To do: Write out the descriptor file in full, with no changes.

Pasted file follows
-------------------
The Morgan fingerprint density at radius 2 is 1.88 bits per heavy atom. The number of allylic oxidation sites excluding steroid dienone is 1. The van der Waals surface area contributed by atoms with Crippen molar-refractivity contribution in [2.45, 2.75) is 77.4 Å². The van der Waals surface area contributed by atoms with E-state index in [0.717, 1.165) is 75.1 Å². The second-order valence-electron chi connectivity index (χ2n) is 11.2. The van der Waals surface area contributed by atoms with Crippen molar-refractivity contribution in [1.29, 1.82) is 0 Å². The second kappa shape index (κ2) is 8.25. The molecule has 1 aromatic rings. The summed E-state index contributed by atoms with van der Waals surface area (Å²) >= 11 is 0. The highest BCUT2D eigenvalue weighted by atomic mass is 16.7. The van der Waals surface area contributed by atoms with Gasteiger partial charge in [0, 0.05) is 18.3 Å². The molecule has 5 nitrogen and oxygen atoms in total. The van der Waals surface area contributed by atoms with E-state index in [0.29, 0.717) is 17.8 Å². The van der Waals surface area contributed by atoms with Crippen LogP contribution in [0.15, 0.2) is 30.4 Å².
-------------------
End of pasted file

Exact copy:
The Morgan fingerprint density at radius 2 is 1.88 bits per heavy atom. The number of allylic oxidation sites excluding steroid dienone is 1. The van der Waals surface area contributed by atoms with Crippen molar-refractivity contribution in [2.45, 2.75) is 77.4 Å². The van der Waals surface area contributed by atoms with E-state index in [0.717, 1.165) is 75.1 Å². The second-order valence-electron chi connectivity index (χ2n) is 11.2. The van der Waals surface area contributed by atoms with Crippen molar-refractivity contribution in [1.29, 1.82) is 0 Å². The second kappa shape index (κ2) is 8.25. The molecule has 1 aromatic rings. The summed E-state index contributed by atoms with van der Waals surface area (Å²) >= 11 is 0. The highest BCUT2D eigenvalue weighted by atomic mass is 16.7. The van der Waals surface area contributed by atoms with Gasteiger partial charge in [0, 0.05) is 18.3 Å². The molecule has 5 nitrogen and oxygen atoms in total. The van der Waals surface area contributed by atoms with E-state index in [0.29, 0.717) is 17.8 Å². The van der Waals surface area contributed by atoms with Crippen LogP contribution in [0.15, 0.2) is 30.4 Å².